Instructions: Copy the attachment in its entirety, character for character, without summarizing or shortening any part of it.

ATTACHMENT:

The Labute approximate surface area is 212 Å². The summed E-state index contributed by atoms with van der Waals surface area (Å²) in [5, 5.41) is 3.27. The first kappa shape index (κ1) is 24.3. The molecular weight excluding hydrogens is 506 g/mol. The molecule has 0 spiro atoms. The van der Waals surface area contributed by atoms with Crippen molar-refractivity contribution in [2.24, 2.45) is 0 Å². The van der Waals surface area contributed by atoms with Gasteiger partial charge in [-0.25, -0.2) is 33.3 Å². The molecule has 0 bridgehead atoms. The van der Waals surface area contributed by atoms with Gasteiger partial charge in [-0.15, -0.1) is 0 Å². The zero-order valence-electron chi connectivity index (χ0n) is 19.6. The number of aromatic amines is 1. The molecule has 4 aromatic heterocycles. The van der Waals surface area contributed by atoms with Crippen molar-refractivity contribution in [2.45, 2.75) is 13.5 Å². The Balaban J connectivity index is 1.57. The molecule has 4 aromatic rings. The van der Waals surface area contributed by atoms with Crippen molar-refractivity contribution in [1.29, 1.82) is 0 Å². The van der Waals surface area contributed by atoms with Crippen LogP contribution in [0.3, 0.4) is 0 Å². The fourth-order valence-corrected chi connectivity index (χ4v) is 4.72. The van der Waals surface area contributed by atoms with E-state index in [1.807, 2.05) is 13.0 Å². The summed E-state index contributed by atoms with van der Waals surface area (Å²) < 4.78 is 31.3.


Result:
The Labute approximate surface area is 212 Å². The summed E-state index contributed by atoms with van der Waals surface area (Å²) in [5, 5.41) is 3.27. The first kappa shape index (κ1) is 24.3. The molecular weight excluding hydrogens is 506 g/mol. The molecule has 0 spiro atoms. The van der Waals surface area contributed by atoms with Crippen molar-refractivity contribution in [2.24, 2.45) is 0 Å². The van der Waals surface area contributed by atoms with Gasteiger partial charge in [-0.25, -0.2) is 33.3 Å². The molecule has 0 bridgehead atoms. The van der Waals surface area contributed by atoms with Gasteiger partial charge in [-0.15, -0.1) is 0 Å². The zero-order valence-electron chi connectivity index (χ0n) is 19.6. The number of aromatic amines is 1. The molecule has 4 aromatic heterocycles. The van der Waals surface area contributed by atoms with Crippen molar-refractivity contribution in [2.45, 2.75) is 13.5 Å². The Balaban J connectivity index is 1.57. The molecule has 4 aromatic rings. The van der Waals surface area contributed by atoms with Crippen molar-refractivity contribution in [1.29, 1.82) is 0 Å². The van der Waals surface area contributed by atoms with Crippen LogP contribution in [0.3, 0.4) is 0 Å². The fourth-order valence-corrected chi connectivity index (χ4v) is 4.72. The van der Waals surface area contributed by atoms with E-state index in [1.807, 2.05) is 13.0 Å². The summed E-state index contributed by atoms with van der Waals surface area (Å²) < 4.78 is 31.3.